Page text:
In testing, the organization found that the adaptive lights provided 12.5 percent more high-beam illumination than the U.S. versions. In low-beam mode, U.S. lights were better by just 1.9 percent. But the big advantage is running high-beams even with nearby cars, and AAA says that comparing U.S. low beams with the adaptive headlights running in normal high-beam mode, the adaptive lights can illuminate 86 percent more area ahead of the car. Perceived glare from all lights were in the low range, and when going over hills, the adaptive lights usually caused less glare than U.S.-spec lights, though occasionally the adaptive lights were slow to adjust over hills.
So why don't we have these lights available? The Federal Motor Vehicle Safety Standards (FMVSS) code doesn't allow for low-beams and high-beams to be active simultaneously, which is required for adaptive lights to work. In addition, the government uses static tests for lights with brightness limits for low- and high-beams. Because adaptive lights only dim select areas, the overall brightness will be too high.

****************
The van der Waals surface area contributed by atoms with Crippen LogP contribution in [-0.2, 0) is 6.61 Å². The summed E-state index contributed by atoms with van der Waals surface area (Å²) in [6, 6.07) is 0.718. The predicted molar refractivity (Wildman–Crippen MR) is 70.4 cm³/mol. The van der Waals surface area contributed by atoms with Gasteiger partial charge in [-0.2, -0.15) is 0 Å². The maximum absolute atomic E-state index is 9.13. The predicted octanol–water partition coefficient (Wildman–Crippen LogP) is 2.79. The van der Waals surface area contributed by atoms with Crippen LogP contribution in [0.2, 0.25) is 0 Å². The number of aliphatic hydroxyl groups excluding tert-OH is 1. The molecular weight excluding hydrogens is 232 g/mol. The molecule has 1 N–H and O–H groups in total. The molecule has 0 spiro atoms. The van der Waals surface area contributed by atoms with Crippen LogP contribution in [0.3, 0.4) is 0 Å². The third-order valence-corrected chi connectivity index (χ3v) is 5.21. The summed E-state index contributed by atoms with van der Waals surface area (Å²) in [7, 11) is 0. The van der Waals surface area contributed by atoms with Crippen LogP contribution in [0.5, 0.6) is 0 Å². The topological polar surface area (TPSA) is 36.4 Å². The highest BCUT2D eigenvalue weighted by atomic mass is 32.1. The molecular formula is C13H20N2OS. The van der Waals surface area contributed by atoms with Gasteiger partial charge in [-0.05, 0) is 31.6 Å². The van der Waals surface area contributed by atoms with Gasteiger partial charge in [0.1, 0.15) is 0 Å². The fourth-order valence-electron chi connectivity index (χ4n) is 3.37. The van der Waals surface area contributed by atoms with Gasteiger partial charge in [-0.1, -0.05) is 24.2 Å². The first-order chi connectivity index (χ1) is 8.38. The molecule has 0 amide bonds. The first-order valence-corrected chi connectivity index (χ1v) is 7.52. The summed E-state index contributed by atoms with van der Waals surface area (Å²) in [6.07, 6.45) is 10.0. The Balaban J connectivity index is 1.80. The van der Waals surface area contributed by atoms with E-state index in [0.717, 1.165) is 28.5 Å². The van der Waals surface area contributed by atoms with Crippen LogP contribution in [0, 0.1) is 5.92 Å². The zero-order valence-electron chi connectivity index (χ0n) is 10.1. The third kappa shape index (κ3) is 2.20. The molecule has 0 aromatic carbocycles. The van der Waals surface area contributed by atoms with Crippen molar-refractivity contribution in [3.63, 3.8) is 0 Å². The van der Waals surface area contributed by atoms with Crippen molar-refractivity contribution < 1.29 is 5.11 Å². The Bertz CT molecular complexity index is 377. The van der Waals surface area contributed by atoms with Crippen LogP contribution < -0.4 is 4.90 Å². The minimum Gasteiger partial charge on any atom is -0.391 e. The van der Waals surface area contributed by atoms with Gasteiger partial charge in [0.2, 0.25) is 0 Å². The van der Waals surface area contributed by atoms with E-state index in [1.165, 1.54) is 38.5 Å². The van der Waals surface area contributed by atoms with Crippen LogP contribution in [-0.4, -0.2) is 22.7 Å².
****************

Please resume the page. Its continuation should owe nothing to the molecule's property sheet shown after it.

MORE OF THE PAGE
Considering the benefits of adaptive lights, it's no surprise that AAA feels that the government needs to change the regulations to allow them. AAA isn't the only group pushing for European-style lighting standards, either, as Toyota, VW and BMW petitioned the government for revisions, and NHTSA is developing regulations that allow the lights. AAA supports NHTSA's move to permit adaptive headlights. It also has its own suggested changes such as more dynamic testing, including road tests. Additionally, AAA proposes upping the high-beam output limit from 150,000 candela to the European 430,000 candela, provided that the lights can start adjusting at the 400-meter mark Europe tests the lights at rather than the U.S. 220-meter mark. The organization notes that the higher light power is a contributing factor to the European lights' better illumination.